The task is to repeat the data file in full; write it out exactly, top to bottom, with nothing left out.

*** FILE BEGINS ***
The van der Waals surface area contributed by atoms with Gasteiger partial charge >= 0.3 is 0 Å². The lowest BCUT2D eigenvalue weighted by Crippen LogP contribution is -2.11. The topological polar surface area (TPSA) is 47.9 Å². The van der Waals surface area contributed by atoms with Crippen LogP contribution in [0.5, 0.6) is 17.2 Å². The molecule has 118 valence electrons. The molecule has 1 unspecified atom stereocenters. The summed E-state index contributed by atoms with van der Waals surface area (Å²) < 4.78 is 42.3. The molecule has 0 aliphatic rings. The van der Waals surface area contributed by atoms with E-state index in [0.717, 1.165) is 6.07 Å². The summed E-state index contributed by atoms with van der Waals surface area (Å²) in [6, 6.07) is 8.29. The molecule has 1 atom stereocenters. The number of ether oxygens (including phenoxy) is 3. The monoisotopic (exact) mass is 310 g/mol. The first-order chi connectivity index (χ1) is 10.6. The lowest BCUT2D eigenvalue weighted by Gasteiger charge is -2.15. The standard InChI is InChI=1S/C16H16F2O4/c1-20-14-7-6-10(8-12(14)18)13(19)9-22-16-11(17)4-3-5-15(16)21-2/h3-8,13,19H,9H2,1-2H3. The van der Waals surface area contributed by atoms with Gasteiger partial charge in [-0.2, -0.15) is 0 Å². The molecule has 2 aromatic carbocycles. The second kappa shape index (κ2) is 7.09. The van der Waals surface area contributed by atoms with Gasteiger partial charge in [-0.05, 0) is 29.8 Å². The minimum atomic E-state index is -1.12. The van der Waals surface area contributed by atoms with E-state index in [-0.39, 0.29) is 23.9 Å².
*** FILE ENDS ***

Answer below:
The van der Waals surface area contributed by atoms with Gasteiger partial charge >= 0.3 is 0 Å². The lowest BCUT2D eigenvalue weighted by Crippen LogP contribution is -2.11. The topological polar surface area (TPSA) is 47.9 Å². The van der Waals surface area contributed by atoms with Crippen LogP contribution in [0.5, 0.6) is 17.2 Å². The molecule has 118 valence electrons. The molecule has 1 unspecified atom stereocenters. The summed E-state index contributed by atoms with van der Waals surface area (Å²) < 4.78 is 42.3. The molecule has 0 aliphatic rings. The van der Waals surface area contributed by atoms with E-state index in [0.717, 1.165) is 6.07 Å². The summed E-state index contributed by atoms with van der Waals surface area (Å²) in [6, 6.07) is 8.29. The molecule has 1 atom stereocenters. The number of ether oxygens (including phenoxy) is 3. The monoisotopic (exact) mass is 310 g/mol. The first-order chi connectivity index (χ1) is 10.6. The lowest BCUT2D eigenvalue weighted by Gasteiger charge is -2.15. The standard InChI is InChI=1S/C16H16F2O4/c1-20-14-7-6-10(8-12(14)18)13(19)9-22-16-11(17)4-3-5-15(16)21-2/h3-8,13,19H,9H2,1-2H3. The van der Waals surface area contributed by atoms with Gasteiger partial charge in [-0.2, -0.15) is 0 Å². The molecule has 2 aromatic carbocycles. The second kappa shape index (κ2) is 7.09. The van der Waals surface area contributed by atoms with Gasteiger partial charge in [-0.05, 0) is 29.8 Å². The minimum atomic E-state index is -1.12. The van der Waals surface area contributed by atoms with E-state index in [-0.39, 0.29) is 23.9 Å².